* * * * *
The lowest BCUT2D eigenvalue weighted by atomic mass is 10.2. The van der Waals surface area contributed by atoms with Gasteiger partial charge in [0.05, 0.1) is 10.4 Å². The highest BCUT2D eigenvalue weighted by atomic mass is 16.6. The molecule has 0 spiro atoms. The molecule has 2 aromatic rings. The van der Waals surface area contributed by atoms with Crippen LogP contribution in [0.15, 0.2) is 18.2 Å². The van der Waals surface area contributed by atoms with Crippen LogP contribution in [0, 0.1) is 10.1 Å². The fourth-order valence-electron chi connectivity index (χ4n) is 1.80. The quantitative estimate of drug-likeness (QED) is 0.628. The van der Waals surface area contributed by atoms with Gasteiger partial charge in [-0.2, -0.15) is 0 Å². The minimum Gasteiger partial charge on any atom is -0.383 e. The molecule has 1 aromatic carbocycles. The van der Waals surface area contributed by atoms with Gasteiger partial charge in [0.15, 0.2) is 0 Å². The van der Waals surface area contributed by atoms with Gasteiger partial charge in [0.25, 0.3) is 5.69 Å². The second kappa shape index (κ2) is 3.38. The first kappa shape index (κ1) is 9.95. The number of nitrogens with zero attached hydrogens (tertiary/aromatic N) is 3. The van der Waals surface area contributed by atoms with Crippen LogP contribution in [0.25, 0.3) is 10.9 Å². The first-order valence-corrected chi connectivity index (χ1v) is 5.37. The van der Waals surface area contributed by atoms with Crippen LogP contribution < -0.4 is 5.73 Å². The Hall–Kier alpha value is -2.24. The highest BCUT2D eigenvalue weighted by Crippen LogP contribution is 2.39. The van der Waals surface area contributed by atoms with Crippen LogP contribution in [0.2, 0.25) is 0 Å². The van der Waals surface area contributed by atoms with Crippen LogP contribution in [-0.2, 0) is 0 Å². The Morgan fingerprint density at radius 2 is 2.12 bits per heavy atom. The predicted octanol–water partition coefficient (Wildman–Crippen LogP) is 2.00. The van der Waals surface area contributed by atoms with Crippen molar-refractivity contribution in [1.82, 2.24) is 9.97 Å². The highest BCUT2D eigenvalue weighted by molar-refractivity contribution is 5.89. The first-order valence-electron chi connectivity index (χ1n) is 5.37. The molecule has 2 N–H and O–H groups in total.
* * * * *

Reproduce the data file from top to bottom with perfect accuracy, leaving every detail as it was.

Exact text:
The lowest BCUT2D eigenvalue weighted by atomic mass is 10.2. The van der Waals surface area contributed by atoms with Gasteiger partial charge in [0.05, 0.1) is 10.4 Å². The highest BCUT2D eigenvalue weighted by atomic mass is 16.6. The molecule has 0 spiro atoms. The molecule has 2 aromatic rings. The van der Waals surface area contributed by atoms with Crippen LogP contribution in [0.15, 0.2) is 18.2 Å². The van der Waals surface area contributed by atoms with Crippen LogP contribution in [0, 0.1) is 10.1 Å². The fourth-order valence-electron chi connectivity index (χ4n) is 1.80. The quantitative estimate of drug-likeness (QED) is 0.628. The van der Waals surface area contributed by atoms with Gasteiger partial charge in [-0.2, -0.15) is 0 Å². The minimum Gasteiger partial charge on any atom is -0.383 e. The molecule has 1 aromatic carbocycles. The van der Waals surface area contributed by atoms with Gasteiger partial charge in [0.15, 0.2) is 0 Å². The van der Waals surface area contributed by atoms with Gasteiger partial charge in [0.25, 0.3) is 5.69 Å². The second kappa shape index (κ2) is 3.38. The first kappa shape index (κ1) is 9.95. The number of nitrogens with zero attached hydrogens (tertiary/aromatic N) is 3. The van der Waals surface area contributed by atoms with Crippen LogP contribution in [0.25, 0.3) is 10.9 Å². The first-order valence-corrected chi connectivity index (χ1v) is 5.37. The van der Waals surface area contributed by atoms with Crippen LogP contribution < -0.4 is 5.73 Å². The Hall–Kier alpha value is -2.24. The highest BCUT2D eigenvalue weighted by Crippen LogP contribution is 2.39. The van der Waals surface area contributed by atoms with Crippen LogP contribution in [0.2, 0.25) is 0 Å². The van der Waals surface area contributed by atoms with Crippen LogP contribution in [-0.2, 0) is 0 Å². The Morgan fingerprint density at radius 2 is 2.12 bits per heavy atom. The predicted octanol–water partition coefficient (Wildman–Crippen LogP) is 2.00. The van der Waals surface area contributed by atoms with Crippen molar-refractivity contribution in [1.82, 2.24) is 9.97 Å². The highest BCUT2D eigenvalue weighted by molar-refractivity contribution is 5.89. The first-order valence-electron chi connectivity index (χ1n) is 5.37. The molecule has 2 N–H and O–H groups in total.